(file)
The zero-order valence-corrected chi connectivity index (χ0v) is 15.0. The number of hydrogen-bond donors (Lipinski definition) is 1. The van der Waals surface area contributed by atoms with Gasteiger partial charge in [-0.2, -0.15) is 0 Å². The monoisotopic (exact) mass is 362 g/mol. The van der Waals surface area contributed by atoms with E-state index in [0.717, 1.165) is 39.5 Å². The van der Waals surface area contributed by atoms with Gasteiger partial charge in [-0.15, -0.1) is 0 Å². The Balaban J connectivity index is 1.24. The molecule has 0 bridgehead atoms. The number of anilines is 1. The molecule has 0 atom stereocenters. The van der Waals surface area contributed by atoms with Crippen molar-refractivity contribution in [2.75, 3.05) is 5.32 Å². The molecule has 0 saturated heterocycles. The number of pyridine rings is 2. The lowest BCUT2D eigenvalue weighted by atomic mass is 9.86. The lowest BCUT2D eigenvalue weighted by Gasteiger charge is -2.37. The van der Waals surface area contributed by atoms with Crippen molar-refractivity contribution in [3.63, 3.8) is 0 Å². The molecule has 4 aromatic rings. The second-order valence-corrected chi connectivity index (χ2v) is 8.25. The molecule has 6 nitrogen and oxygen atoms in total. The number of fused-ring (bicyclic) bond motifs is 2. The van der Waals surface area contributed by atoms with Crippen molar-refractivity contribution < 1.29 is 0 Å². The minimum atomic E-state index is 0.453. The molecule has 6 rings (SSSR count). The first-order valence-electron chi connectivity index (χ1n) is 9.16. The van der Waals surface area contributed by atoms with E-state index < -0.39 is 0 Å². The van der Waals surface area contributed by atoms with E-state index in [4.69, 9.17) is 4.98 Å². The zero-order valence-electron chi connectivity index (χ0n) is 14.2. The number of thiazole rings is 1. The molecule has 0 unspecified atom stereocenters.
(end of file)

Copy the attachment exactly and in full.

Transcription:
The zero-order valence-corrected chi connectivity index (χ0v) is 15.0. The number of hydrogen-bond donors (Lipinski definition) is 1. The van der Waals surface area contributed by atoms with Gasteiger partial charge in [-0.2, -0.15) is 0 Å². The monoisotopic (exact) mass is 362 g/mol. The van der Waals surface area contributed by atoms with E-state index in [0.717, 1.165) is 39.5 Å². The van der Waals surface area contributed by atoms with Gasteiger partial charge in [-0.15, -0.1) is 0 Å². The Balaban J connectivity index is 1.24. The molecule has 0 bridgehead atoms. The number of anilines is 1. The molecule has 0 atom stereocenters. The van der Waals surface area contributed by atoms with Crippen molar-refractivity contribution in [2.75, 3.05) is 5.32 Å². The molecule has 0 saturated heterocycles. The number of pyridine rings is 2. The lowest BCUT2D eigenvalue weighted by atomic mass is 9.86. The lowest BCUT2D eigenvalue weighted by Gasteiger charge is -2.37. The van der Waals surface area contributed by atoms with Crippen molar-refractivity contribution in [3.63, 3.8) is 0 Å². The molecule has 4 aromatic rings. The second-order valence-corrected chi connectivity index (χ2v) is 8.25. The molecule has 6 nitrogen and oxygen atoms in total. The number of fused-ring (bicyclic) bond motifs is 2. The van der Waals surface area contributed by atoms with Crippen molar-refractivity contribution < 1.29 is 0 Å². The minimum atomic E-state index is 0.453. The molecule has 6 rings (SSSR count). The first-order valence-electron chi connectivity index (χ1n) is 9.16. The van der Waals surface area contributed by atoms with E-state index < -0.39 is 0 Å². The van der Waals surface area contributed by atoms with E-state index in [4.69, 9.17) is 4.98 Å². The zero-order valence-electron chi connectivity index (χ0n) is 14.2. The number of thiazole rings is 1. The molecule has 0 unspecified atom stereocenters.